It is a horrifying moment when ground under your floor starts shaking and you are unaware and predicting at the same time the worse situation you could possibly encounter, will the rooftop fall on you, will you be alive once it over, will you be meeting your family again and so many similar thoughts surround you once you come to know that earthquake has hit your area.
Well, a number of people are unaware of the major 3 hazards linked to the earthquake. Here is your complete guide to what this calamity can bring you along with its several shocks:
The initial hazard that is linked to an earthquake is the ground shaking. It is the first indicator as well as when you experience an earthquake, you feel that the surface under your feet is jolting. This is basically of two types; either it’s a vertical or horizontal vibrational pattern. This is alarming in a way that it damages the buildings and if the intensity is greater, it can transform huge buildings into rubbles. In addition to it, soil liquefaction can also occur. In this process, the entire building is slipped in the ground due to the mixing of water and sand.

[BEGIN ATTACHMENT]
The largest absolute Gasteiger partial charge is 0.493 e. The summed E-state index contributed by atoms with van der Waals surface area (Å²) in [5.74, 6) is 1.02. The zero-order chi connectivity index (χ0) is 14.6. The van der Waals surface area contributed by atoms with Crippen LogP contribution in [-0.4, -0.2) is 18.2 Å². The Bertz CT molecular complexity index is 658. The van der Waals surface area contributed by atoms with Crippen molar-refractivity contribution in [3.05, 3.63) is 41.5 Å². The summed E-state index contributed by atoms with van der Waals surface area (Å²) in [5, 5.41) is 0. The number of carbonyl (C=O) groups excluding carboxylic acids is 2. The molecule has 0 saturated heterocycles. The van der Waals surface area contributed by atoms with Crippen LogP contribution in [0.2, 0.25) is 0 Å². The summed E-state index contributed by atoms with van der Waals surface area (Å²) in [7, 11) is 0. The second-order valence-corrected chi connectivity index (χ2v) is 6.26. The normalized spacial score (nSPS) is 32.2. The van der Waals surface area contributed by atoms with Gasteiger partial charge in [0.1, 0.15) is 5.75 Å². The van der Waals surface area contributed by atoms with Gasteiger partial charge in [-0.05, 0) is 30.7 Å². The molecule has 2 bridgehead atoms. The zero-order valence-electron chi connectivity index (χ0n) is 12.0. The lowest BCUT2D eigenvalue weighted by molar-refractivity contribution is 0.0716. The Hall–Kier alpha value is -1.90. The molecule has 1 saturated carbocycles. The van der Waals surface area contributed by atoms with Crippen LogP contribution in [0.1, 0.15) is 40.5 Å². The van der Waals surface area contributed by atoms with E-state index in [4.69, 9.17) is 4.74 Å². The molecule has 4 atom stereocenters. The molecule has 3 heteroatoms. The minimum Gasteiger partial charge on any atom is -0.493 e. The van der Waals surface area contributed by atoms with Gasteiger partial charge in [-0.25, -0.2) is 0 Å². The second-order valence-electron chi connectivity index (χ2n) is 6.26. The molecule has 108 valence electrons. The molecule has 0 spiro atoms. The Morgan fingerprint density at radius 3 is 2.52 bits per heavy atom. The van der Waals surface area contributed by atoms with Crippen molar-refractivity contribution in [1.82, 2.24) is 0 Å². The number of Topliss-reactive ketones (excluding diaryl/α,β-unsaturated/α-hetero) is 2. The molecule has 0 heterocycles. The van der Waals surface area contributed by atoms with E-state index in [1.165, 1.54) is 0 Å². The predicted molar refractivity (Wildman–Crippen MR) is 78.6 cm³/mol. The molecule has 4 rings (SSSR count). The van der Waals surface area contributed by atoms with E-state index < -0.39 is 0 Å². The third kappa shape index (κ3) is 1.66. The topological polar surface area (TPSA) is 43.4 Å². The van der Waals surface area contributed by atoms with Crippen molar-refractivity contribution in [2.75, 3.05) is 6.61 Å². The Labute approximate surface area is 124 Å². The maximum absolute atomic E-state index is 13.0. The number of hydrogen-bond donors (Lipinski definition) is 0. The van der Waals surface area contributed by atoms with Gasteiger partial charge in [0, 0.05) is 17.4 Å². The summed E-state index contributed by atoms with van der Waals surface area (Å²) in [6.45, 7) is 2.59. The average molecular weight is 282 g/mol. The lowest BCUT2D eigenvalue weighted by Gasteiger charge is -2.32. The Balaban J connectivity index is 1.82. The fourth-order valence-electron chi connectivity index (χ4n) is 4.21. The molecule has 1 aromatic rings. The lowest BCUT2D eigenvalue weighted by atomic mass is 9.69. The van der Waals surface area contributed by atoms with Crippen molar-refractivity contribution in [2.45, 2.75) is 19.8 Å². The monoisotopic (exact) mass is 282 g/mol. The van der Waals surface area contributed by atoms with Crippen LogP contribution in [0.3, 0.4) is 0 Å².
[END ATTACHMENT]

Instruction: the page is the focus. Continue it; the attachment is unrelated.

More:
The major reason for collapsing of buildings in that the strong ways generated as a result of an earthquake. The movement in the base further leads to the destruction of the building.
Ground displacement is the second hazard linked to the earthquake. The fault line is to be considered while constructing a building or doing any sort of construction. In addition to it, the structure can seriously be damaged or collapsed during an earthquake if your constructed area lies on the fault line.
It is a common perception and few people are aware of it that flooding and earthquake are linked to each other at certain times. If an earthquake hits a coastal area, there is a chance that it can create stronger waves in the sea or it can be so strong and intense that it breaks all the barriers that are made to limit the flow of water. Tsunami is one of its examples.
The third main hazard is flooding. An earthquake can rupture (break) dams or levees along a river. The water from the river or the reservoir would then flood the area, damaging buildings and maybe sweeping away or drowning people.